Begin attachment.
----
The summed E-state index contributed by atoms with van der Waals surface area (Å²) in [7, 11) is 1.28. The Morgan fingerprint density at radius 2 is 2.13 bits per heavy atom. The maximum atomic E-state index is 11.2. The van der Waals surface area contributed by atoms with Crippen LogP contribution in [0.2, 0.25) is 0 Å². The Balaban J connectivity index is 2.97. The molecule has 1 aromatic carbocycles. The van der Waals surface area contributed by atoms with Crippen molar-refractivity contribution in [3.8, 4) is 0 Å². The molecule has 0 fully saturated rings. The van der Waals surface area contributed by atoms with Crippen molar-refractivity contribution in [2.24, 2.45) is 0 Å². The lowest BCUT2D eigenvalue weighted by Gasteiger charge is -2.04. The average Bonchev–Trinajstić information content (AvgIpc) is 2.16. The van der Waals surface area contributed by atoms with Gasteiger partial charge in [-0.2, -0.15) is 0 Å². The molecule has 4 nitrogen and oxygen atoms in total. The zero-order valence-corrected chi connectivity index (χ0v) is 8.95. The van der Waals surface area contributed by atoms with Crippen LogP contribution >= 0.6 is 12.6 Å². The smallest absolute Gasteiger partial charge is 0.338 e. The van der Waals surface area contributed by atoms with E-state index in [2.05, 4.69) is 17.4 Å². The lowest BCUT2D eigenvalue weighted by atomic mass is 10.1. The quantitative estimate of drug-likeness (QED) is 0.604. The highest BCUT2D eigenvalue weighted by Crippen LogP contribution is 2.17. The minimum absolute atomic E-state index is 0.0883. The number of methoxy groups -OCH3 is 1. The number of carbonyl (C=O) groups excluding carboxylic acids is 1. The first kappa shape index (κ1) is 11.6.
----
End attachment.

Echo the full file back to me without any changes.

The summed E-state index contributed by atoms with van der Waals surface area (Å²) in [7, 11) is 1.28. The Morgan fingerprint density at radius 2 is 2.13 bits per heavy atom. The maximum atomic E-state index is 11.2. The van der Waals surface area contributed by atoms with Crippen LogP contribution in [0.2, 0.25) is 0 Å². The Balaban J connectivity index is 2.97. The molecule has 1 aromatic carbocycles. The van der Waals surface area contributed by atoms with Crippen molar-refractivity contribution in [3.8, 4) is 0 Å². The molecule has 0 fully saturated rings. The van der Waals surface area contributed by atoms with Crippen molar-refractivity contribution in [2.24, 2.45) is 0 Å². The lowest BCUT2D eigenvalue weighted by Gasteiger charge is -2.04. The average Bonchev–Trinajstić information content (AvgIpc) is 2.16. The van der Waals surface area contributed by atoms with Gasteiger partial charge in [-0.2, -0.15) is 0 Å². The molecule has 4 nitrogen and oxygen atoms in total. The zero-order valence-corrected chi connectivity index (χ0v) is 8.95. The van der Waals surface area contributed by atoms with Crippen LogP contribution >= 0.6 is 12.6 Å². The smallest absolute Gasteiger partial charge is 0.338 e. The van der Waals surface area contributed by atoms with E-state index in [2.05, 4.69) is 17.4 Å². The lowest BCUT2D eigenvalue weighted by atomic mass is 10.1. The quantitative estimate of drug-likeness (QED) is 0.604. The highest BCUT2D eigenvalue weighted by Crippen LogP contribution is 2.17. The minimum absolute atomic E-state index is 0.0883. The number of methoxy groups -OCH3 is 1. The number of carbonyl (C=O) groups excluding carboxylic acids is 1. The first kappa shape index (κ1) is 11.6.